PLN has met each of these requirements. First, PLN has shown that the jail actually rejected mail sent by plaintiff to prisoners, and has set forth concrete and particularized examples of those rejections. Second, the action is fairly traceable to the Jail's postcard-only policy as the policy was in place at the time PLN's mail was rejected and was used as the basis for rejecting this mail. And, third, as will be discussed below, plaintiff has demonstrated that further injury will be redressed by a favorable decision on the merits. Although defendants assert that its postcard-only policy is no longer enforced, the policy remains in place and could be used again to reject mail if it chose to enforce the policy. Therefore, this Court concludes that plaintiff has standing to bring this motion for preliminary injunction on its own behalf. See id.
Further, plaintiff has standing to assert the rights of third parties who are not before the Court. Under the overbreadth doctrine, a plaintiff "may challenge an overly broad statute or regulation by showing that it may inhibit the First Amendment rights of individuals who are not before the court." 4805 Convoy, Inc. v. City of San Diego , 183 F.3d 1108, 1112 (9th Cir. 1999) (citations omitted). The requirements to satisfy overbreadth standing are injury-in-fact and the ability to frame the issues in the case satisfactorily. Id . (citing Secretary of Maryland v. Joseph H. Munson Co. , 467 U.S. 947, 958 (1984)).
First, the current official policy threatens the ability of those other than PLN to send information packs and other non postcard materials to prisoners while also failing to provide notice of the opportunity to appeal; and, such restriction has occurred, for instance, to a partner of a prisoner who shares a child with the prisoner ( see Dkt. 34 at Exhibits 1 and 3) as well as to a mother of a prisoner ( see Dkt. 34 at Exhibits 2 and 3). Thus, those other than PLN have been injured-in-fact.
Second, PLN is certainly able to frame the issues on behalf of prisoners and other correspondents. PLN has vigorously advocated on behalf of prisoners in previous litigation in this Circuit. See, e.g. , Prison Legal News v. Lehman , 397 F.3d 692 (9th Cir. 2005); Prison Legal News v. Cook , 238 F.3d 1145 (9th Cir. 2001); Prison Legal News v. Columbia County , Dock. No. 3:12-CV-00071-SI, 2012 WL 1936108, 2012 U.S. Dist. LEXIS 74030 (D. Or. May 29, 2012) (unpublished opinion); see also Dkt. 34. Furthermore, PLN has offered multiple declarations from prisoners and their correspondents demonstrating that PLN has invested significant time in determining how the Jail's policy has affected prisoners and their correspondents. See Dkt. 30; see also Dkt. 34. Finally, PLN has framed its argument to address the allegedly overbroad nature of the mail policy's postcard-only restriction and lack of procedural due process safeguards while presenting specific alleged effects of the policy on prisoners and their correspondents in addition to the effect on PLN alone. PLN has demonstrated advocacy on behalf of prisoners and their other correspondents; and has demonstrated that it is able to represent adequately prisoners and their correspondents' interests in this litigation. Therefore, PLN has standing to assert the rights of the prisoners and other potential senders and recipients of prison mail.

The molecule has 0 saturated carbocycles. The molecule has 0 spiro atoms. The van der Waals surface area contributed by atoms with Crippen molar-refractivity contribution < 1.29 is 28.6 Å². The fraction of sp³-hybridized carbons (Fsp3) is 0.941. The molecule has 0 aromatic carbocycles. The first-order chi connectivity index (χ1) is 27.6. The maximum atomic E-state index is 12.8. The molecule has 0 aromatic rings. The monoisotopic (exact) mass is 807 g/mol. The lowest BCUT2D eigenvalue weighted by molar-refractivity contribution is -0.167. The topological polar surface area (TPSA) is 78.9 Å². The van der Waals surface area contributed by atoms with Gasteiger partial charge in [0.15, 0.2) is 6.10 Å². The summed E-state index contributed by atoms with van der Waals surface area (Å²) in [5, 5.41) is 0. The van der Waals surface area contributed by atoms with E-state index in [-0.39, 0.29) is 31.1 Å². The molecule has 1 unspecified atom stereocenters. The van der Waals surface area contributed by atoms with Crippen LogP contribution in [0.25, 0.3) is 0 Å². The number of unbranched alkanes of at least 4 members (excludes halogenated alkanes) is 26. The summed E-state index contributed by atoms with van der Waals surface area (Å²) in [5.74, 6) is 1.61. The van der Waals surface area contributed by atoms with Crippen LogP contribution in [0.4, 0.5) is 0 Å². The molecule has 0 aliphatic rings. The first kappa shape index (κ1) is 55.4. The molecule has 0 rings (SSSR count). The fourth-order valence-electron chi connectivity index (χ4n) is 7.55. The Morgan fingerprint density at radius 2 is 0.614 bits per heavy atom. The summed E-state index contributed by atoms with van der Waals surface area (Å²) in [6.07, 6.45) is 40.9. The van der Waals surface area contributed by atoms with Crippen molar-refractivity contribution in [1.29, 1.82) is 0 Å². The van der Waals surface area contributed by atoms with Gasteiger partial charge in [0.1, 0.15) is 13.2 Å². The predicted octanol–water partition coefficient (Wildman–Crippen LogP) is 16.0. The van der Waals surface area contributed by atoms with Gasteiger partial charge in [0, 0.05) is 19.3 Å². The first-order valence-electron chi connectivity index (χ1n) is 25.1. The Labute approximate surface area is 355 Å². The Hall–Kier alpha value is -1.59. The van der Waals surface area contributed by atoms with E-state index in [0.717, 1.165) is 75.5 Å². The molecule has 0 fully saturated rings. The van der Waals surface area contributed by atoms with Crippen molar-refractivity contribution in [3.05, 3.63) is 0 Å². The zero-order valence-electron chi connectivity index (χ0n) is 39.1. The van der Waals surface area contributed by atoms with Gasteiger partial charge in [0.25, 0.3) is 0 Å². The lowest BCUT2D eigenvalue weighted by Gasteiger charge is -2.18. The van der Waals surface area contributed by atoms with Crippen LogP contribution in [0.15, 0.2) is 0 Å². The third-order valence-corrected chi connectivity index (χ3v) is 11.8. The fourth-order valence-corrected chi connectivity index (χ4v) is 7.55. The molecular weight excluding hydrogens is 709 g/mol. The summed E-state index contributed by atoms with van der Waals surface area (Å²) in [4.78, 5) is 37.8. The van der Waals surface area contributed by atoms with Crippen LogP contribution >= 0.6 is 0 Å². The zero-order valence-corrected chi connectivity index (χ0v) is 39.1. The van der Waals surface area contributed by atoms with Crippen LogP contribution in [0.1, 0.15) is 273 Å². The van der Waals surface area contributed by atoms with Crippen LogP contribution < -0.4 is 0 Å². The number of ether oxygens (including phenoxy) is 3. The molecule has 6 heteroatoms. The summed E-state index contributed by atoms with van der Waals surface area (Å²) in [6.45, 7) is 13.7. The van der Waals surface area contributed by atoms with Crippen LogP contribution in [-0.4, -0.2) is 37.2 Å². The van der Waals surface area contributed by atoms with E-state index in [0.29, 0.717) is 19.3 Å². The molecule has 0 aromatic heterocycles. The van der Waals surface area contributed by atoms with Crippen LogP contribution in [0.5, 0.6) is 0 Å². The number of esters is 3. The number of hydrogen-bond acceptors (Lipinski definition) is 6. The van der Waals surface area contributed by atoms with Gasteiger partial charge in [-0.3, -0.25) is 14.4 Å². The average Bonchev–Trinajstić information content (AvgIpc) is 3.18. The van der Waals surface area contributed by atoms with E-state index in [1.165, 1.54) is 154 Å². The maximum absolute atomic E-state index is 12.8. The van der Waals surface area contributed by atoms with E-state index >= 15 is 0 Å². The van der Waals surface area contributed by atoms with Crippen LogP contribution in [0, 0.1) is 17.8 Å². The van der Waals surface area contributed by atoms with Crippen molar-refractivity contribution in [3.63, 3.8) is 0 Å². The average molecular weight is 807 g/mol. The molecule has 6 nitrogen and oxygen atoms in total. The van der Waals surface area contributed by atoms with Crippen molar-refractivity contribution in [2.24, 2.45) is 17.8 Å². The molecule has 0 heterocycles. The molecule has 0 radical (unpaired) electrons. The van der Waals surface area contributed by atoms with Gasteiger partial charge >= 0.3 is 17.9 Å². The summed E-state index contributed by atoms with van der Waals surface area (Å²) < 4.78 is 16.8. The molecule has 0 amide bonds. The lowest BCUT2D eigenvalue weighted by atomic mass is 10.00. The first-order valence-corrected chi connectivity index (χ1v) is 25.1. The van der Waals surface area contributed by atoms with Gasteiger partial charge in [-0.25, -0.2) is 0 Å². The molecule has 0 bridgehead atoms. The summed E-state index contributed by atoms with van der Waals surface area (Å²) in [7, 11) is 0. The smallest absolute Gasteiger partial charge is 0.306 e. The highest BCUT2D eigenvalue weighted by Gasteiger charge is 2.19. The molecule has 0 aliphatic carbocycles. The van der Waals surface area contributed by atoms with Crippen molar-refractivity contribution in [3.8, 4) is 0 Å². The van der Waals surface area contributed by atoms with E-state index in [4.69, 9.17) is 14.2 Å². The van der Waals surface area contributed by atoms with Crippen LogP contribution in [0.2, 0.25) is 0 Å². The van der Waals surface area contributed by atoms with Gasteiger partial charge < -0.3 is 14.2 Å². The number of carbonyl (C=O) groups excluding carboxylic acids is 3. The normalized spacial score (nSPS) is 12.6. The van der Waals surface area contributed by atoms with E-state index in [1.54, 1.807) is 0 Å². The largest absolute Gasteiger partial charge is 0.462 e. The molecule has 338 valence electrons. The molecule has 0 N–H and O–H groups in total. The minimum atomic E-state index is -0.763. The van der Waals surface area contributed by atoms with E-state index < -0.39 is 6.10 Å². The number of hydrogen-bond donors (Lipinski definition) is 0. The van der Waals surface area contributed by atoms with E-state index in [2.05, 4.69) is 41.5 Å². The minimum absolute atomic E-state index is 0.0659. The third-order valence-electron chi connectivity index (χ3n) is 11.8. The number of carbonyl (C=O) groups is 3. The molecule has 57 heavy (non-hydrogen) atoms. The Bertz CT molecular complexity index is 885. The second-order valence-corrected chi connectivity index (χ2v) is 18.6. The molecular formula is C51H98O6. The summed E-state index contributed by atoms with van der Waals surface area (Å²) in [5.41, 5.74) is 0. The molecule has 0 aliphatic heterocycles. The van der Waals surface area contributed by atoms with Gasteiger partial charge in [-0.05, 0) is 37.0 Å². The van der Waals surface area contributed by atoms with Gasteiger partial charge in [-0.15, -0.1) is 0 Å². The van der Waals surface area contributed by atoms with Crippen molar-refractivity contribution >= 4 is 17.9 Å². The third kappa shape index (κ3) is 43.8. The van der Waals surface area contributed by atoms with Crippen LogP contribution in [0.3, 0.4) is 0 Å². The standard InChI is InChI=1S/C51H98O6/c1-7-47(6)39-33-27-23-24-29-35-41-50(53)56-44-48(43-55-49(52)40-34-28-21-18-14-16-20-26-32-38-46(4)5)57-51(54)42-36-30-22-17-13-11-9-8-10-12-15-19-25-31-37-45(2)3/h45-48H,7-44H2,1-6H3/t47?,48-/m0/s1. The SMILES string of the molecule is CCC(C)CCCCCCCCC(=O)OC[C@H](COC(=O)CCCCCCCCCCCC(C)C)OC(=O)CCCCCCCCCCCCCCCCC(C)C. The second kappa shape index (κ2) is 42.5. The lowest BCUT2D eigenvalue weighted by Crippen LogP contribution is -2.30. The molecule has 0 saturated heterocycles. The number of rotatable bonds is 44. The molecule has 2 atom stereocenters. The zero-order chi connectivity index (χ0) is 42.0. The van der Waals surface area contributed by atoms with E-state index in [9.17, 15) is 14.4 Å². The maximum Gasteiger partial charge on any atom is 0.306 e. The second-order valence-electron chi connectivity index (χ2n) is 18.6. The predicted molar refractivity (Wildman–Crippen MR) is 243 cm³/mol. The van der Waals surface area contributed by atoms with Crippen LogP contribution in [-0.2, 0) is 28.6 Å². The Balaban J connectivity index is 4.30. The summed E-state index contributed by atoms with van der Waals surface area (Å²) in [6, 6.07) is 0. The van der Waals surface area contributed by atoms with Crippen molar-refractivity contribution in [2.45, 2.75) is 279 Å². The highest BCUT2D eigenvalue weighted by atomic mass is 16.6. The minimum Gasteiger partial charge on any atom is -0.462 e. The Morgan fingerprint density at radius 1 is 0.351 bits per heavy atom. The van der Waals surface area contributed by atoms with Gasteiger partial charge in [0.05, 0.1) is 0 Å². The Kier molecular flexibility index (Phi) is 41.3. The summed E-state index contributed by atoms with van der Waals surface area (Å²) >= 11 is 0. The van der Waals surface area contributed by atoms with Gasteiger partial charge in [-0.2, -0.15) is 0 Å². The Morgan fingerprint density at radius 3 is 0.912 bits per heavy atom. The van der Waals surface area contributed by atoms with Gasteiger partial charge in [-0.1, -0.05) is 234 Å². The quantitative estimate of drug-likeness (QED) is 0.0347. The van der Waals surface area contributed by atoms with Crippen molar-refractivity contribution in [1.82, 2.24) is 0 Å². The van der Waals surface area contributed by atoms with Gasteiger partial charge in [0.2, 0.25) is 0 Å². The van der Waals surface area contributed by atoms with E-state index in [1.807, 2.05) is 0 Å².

While case law indicates that a free speech claim like plaintiff's is an appropriate setting for the application of the overbreadth doctrine, the doctrine does not appear to have been used by other courts to cover claims such as plaintiff's due process claims. The Supreme Court has "recognized the validity of facial attacks alleging overbreadth (though not necessarily using that term) in relatively few settings, and, generally, on the strength of specific reasons weighty enough to overcome our well-founded reticence." Sabri v. United States , 541 U.S. 600, 609-10 (2004) (citations omitted). Such settings include free speech, the right to travel, abortion, and legislation under § 5 of the Fourteenth Amendment. Id ( citing Broadrick v. Oklahoma , 413 U.S. 601 (1973); Aptheker v. Secretary of State , 378 U.S. 500 (1964); Stenberg v. Carhart , 530 U.S. 914, 938-46 (2000); City of Boerne v. Flores , 521 U.S. 507, 532-35 (1997)) (other citations omitted). The overbreadth doctrine should not be extended beyond these settings without good reason. Sabri, supra , 541 U.S. at 610. Nonetheless, the Court finds that the same evidence supports PLN's ability to properly frame both First and Fourteenth Amendment interests of prisoners and other correspondents. Additionally, PLN has indicated injury-in-fact arising from the violation of both its First and Fourteenth Amendment rights. Therefore, the Court concludes that the equal existence of these factors in regards to both constitutional rights, coupled with the already appropriate application of the overbreadth doctrine to plaintiff's free speech claim, constitutes good reason for extending the doctrine to plaintiff's Fourteenth Amendment due process claims as well. Plaintiff may assert these claims on behalf of prisoners and other correspondents whose mail is restricted by the Jail's postcard-only policy.
Mootness. Also as a preliminary matter, defendants claim that the several instances cited by plaintiff when its mail was rejected were isolated instances that were the result of one mail handler's misunderstanding and that these rejections will not likely happen again. Therefore, according to defendants, this matter is moot and should not be the subject of a preliminary injunction. "It is well settled that a defendant's voluntary cessation of a challenged practice does not deprive a federal court of its power to determine the legality of the practice If it did, the courts would be compelled to leave the defendant.... free to return to his old ways.''" Friends of the Earth, Inc. v. Laidlaw Envtl. Servs. (TOC), Inc. , 528 U.S. 167, 189 (2000) ( quoting City of Mesquite v. Aladdin's Castle, Inc. , 455 U.S. 283, 289, 289 n.10 (1982) ( citing United States v. W.T. Grant Co. , 345 U.S. 629, 632 (1953))) (internal citations omitted).
A defendant claiming that its voluntary compliance moots a case bears the formidable burden of showing that it is "absolutely clear the allegedly wrongful behavior could not reasonably be expected to recur." Friends of the Earth, supra , 528 U.S. at 189 ( citing United States v. Concentrated Phosphate Export Assn., Inc. , 393 U.S. 199, 203 (1968)). Accordingly, a mere change in policy ante litem is ...